Today I did something I never do, I made a comment on a strangers post on Facebook. I couldn’t help myself. Normally a consumer of content, an observer rather than a participant, this time it felt too important not to comment.
The post was about the ‘perfect man’. A consoling rallying call to women to not give up on men and relationships, to believe that one day they will eventually have the fortune of happening upon their very own Prince Charming. I quote:
“One day, he’s going to know.
He’ll know your birthday, your middle name, where you were born, your star sign, and your parents’ names. He’ll know how old you were when you learned to ride a bike, how your grandparents passed away, and how many pets you’ve had. He’ll know your eye color, your scars, your freckles, your laugh lines, and your birth marks. He’ll know your favorite book, movie, candy, food, pair of shoes, color, and song.
He’s going to know why you’re awake at 5am most nights, where you were when you realized you’d lost a good friend, why you picked up the razor, and how you managed to put it down before things went too far.
He’s going to know your dreams, your fears, your wishes, and your worries. He’s going to know about your first heartbreak, your dream wedding, and your problems with your parents. He’ll know your strengths, weaknesses, laziness, energy, and your mixed emotions.
He’ll know your bad habits, your mannerisms, your stroppy pout, your facial expressions, and your laugh like it’s his favorite song. The way you chew, drink, walk, sleep, fidget, and kiss. He’s going to know how you feel without you telling him, and that you’re crying without shedding tears.
He’s going to know all of it.
You, from top to bottom, and inside out.
From learning, from sharing, from listening, from watching.
He’s going to know every single thing there is to know, and you know what else?
He’s still going to love you.”
Now don’t get me wrong, I am all in favour of instilling hope. Of inspiring optimism and positivity. Of believing that anything you want is attainable, somehow, if you just have faith. But this rankled me. It irritated me. And it really REALLY frustrated me. Because it absolutely, 100% missed the point. It absolved women of responsibility, of accountability, of examining their own role in relationships.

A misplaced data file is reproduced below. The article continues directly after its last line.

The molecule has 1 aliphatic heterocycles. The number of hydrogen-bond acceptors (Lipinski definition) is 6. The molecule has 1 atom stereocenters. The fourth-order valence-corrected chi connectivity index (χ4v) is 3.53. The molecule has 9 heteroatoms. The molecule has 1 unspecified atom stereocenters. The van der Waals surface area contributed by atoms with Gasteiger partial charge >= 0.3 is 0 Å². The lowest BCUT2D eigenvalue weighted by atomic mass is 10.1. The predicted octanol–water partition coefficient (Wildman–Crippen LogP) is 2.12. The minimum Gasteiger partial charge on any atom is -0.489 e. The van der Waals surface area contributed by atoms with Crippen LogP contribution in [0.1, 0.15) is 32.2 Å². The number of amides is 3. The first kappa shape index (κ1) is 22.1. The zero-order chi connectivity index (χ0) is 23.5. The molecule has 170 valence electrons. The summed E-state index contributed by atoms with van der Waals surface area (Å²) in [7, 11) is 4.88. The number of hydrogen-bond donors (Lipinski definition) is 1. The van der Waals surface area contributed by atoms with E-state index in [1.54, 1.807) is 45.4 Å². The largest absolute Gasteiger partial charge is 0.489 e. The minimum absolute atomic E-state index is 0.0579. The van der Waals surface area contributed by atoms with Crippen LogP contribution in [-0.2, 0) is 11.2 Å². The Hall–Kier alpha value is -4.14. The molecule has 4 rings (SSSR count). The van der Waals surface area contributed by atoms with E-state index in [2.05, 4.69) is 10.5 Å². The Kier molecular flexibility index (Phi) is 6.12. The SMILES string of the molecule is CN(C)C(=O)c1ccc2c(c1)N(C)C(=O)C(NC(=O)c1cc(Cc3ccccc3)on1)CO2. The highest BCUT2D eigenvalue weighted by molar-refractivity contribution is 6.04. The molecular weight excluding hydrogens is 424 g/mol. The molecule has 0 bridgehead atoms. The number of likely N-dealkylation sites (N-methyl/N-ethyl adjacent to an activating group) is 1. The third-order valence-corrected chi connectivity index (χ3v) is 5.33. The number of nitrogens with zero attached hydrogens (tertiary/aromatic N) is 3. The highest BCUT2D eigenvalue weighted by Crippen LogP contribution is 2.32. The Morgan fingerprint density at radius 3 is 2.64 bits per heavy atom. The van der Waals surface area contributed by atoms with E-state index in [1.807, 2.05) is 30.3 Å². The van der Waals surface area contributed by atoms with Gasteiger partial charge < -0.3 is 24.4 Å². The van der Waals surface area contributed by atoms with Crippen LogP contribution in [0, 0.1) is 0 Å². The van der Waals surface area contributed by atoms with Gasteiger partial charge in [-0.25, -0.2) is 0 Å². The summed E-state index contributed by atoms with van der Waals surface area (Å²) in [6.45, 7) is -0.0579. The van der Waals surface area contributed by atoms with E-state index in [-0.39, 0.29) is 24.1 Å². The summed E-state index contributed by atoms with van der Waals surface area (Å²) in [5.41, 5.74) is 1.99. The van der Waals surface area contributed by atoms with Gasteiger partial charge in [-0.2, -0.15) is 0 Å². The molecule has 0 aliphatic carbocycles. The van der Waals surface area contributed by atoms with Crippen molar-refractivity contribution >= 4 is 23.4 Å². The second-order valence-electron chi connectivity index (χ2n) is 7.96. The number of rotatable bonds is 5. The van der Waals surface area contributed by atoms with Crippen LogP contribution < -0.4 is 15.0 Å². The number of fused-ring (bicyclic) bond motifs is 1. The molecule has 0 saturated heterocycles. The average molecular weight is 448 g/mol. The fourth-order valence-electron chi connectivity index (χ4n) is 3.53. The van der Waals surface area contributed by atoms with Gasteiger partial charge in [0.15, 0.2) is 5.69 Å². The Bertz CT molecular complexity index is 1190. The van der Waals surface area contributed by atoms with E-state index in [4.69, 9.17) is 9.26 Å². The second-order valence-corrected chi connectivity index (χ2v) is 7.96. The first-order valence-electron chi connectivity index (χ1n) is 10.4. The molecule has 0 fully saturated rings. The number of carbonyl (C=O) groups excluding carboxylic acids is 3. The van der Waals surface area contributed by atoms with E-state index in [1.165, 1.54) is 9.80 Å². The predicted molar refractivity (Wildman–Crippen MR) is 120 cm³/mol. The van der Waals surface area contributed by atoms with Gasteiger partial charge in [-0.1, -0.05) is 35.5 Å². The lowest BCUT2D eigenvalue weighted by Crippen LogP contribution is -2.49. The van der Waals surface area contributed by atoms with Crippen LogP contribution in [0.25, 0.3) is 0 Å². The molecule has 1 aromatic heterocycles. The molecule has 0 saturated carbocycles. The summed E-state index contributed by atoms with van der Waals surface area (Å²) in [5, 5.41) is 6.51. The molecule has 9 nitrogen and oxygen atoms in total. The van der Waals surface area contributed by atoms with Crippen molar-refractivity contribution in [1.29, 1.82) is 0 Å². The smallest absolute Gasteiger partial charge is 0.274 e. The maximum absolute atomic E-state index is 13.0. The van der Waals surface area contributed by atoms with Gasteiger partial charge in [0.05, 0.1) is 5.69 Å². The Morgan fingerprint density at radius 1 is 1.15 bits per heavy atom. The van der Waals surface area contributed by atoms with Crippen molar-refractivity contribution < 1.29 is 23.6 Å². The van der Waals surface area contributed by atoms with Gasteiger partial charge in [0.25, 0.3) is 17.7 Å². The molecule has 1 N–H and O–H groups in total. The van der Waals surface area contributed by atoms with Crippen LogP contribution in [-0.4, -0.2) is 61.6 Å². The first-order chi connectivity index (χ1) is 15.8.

I’ve been in and out of relationships for most of my adult life. I was a serial fiancée in my 20’s and early 30’s, finally getting married and then divorced in short succession as I approached my next decade milestone. I’ve had great relationships and I’ve had awful relationships. I’ve dated amazing men and I’ve dated (to put it politely) assholes. Each one of those I chose based on what it was I thought I wanted and needed. And in both cases, (amazing and asshole) when they didn’t live up to my expectations, of what I believed I wanted, I broke away. The speed with which I disengaged proportionate to where they were on the scale of amazing v asshole.
For years (and I mean YEARS) I believed Mr Perfect was out there, that the man who is described in the post above, was just around the corner. That if I searched hard enough finally law of averages would work in my favour and he’d appear in front of me in all his glory. I wouldn’t have to change, I could just “be me” and suddenly, somehow, it would all fit into place.
Romance movies, fairy tales and the way we are socialised as women in our younger years all feed this narrative. We are the princesses waiting to be found. The damsels waiting to be rescued from dating distress. That the “right” guy will come along and answer our every want and need, with or without the white stallion to ride in upon. We won’t need to say a word, they will just understand us. We won’t need to explain anything because they will just ‘get’ us. They will have the IQ of Einstein and the EQ of Brene Brown.
We’re constantly told we deserve this, we’re ‘owed’ it, that we shouldn’t settle for anything less. That it is our right to have it. And this, THIS is what incenses me.
Why are we so hell bent on expecting a man, any man, to miraculously understand us, to accept us for all our imperfections and idiosyncrasies, when most days we can’t understand or accept ourselves.